Because some court rules and professional associations require mediators to participate in continuing mediation education, the program sponsors free volunteer gatherings and fee-based advanced mediator trainings throughout the year. These opportunities expand and refresh the mediators’ skills while keeping them up to date with changing professional standards, court rules and statutes that impact the practice of mediation.

Court and Community Services

As a neighborhood justice center, GSMP goes beyond providing community mediation services. The staff and volunteer mediators have implemented services designed in response to specific needs brought to the program by the Philadelphia Family Court and the Office of the District Attorney’s Juvenile Unit.

Pre-hearing Conference Facilitation in Dependency Court

Pre-hearing conferences were implemented in 1997 as part of a Court Improvement Project designed to modernize a dependency court system where children languished in foster homes for years because families failed to avail themselves of the court-ordered services they needed to resolve the problems – such as drug or alcohol abuse, mental health difficulties or housing needs – that had resulted in the removal of the children in the first place.

The 1997 Adoption and Safe Families Act (ASFA) requires that termination of parental rights procedures be initiated within 15 to 22 months after children have been placed in foster care. In response to ASFA, a local task force was formed that included representatives from the court, the defenders association, the City Solicitor’s Office, GSMP and social service providers. The resulting Model Court project included pre-hearing conferences that use mediation strategies and communication processes to encourage dialogue and cooperation.

Before the Model Court project, families typically had less than 10 minutes in court and often left bewildered by the outcome. Court-ordered services often were not put in place, but no one discovered this until the next court date, which might be six months later. As a result, children could not be returned to their homes because the problems that had led to their placement had not been addressed.

Pre-hearing conferences give families an opportunity to discuss what they need and give service providers a chance to explain what can be offered to meet those needs. The facilitator helps open lines of communication, builds trust and gives the parties an opportunity to ask questions in an environment free from the formalities that can make the courtroom feel intimidating. The facilitator writes out any decisions the parties agree on. This report and recommendation form is then forwarded to the court so the judge may take the parties’ wishes into consideration in rendering a decision.

As a result of its success, the Model Court project was fully institutionalized throughout the Philadelphia Dependency Court system. Over the past 14 years 20,290 conferences have been held, serving 158,944 participants and resulting in parties’ recommendations to the judge in 89 percent of those conferences.

Custody Mediation at Domestic Relations Court

Thanks to seed money from several private foundations, GSMP has institutionalized free mediation at Domestic Relations Court. Unfortunately, the program costs were not picked up by the Family Court when the foundation seed money ran out, and private foundations have indicated that if the court wants the program, it should pay for it. The bar foundation will not fund it because mediation is not the practice of law. The program’s board of directors and I want to continue the program despite the lack of funding because it provides a vital service to indigent and low-income families; so far, GSMP has supported Domestic Relations Court mediation through revenue earned from fundraising and fee-based training and consulting.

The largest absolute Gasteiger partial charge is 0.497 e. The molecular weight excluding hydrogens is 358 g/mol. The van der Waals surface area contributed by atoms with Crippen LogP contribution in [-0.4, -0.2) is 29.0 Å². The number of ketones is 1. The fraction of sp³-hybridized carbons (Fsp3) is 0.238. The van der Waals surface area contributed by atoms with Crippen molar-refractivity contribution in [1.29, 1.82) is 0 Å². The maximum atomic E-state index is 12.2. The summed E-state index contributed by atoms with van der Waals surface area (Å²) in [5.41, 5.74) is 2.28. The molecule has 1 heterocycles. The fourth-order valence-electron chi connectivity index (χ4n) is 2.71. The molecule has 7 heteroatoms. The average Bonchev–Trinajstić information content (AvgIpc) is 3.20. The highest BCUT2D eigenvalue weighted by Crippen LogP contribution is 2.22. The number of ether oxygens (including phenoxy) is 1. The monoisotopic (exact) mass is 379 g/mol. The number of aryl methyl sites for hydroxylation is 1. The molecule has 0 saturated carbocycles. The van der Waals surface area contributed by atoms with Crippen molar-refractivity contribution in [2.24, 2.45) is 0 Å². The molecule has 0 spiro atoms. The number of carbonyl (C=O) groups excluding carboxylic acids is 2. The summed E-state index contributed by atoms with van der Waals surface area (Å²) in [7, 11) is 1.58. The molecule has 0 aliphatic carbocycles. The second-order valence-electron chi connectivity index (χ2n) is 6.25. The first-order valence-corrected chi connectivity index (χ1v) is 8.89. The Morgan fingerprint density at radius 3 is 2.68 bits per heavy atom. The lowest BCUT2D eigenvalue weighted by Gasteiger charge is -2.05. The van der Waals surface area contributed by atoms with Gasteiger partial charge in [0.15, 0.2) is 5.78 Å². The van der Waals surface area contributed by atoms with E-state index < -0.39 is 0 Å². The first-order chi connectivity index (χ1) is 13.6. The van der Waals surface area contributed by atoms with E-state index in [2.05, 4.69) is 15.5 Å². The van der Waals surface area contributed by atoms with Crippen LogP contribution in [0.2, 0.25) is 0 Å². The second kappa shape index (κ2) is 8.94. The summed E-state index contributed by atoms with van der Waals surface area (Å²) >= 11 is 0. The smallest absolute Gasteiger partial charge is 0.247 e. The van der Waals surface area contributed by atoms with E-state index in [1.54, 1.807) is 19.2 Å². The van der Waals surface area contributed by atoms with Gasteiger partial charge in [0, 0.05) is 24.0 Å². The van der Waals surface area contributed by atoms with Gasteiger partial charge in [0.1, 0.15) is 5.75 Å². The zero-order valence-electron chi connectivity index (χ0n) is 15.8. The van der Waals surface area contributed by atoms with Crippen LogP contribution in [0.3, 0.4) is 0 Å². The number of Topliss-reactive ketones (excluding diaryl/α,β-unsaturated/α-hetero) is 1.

GSMP mediates an average of 150 custody matters at court each year. In fiscal year 2011-2012, the program conducted 182 mediation orientations. Of those, 39 (21 percent) were screened out due to domestic violence and/or a criminal record that posed a safety threat to the child.[4] Parenting arrangements were successfully negotiated in 128 (90 percent) of the 143 that were appropriate for mediation. Post-mediation surveys indicate that 92 percent are very satisfied with the mediation process and that 84 percent believe that their children will be much better off because they chose to mediate their parenting arrangements.

Victim Offender Conferencing

Another program that was designed to meet local court needs is Victim Offender Conferencing, a restorative justice project that offers juvenile offenders and those they have harmed an opportunity to meet face to face in a structured, secure environment to facilitate restoration, healing, reconciliation and/or negotiate restitution. If the victim declines the invitation to conference with the offender, the offender’s family participates in parent-youth mediation where the discussion centers on the consequences of the youth’s actions to the youth, the victim, the family and the community.

Victim Offender Conferencing (VOC) was initiated through the efforts of GSMP and the Balanced and Restorative Justice (BARJ) Task Force of the Family Court of Philadelphia, which was formed to implement programs in compliance with revisions to the Juvenile Act in Pennsylvania. VOC offers first-time offenders between the ages of 10 and 18 an opportunity to take responsibility and be held accountable for their actions within a framework that balances the needs and responsibilities of victims, offenders and communities. The VOC protocol was developed by GSMP and a task force comprised of representatives from the Philadelphia Office of the District Attorney, the Defenders Association, victims’ advocates, and Family Court administrators.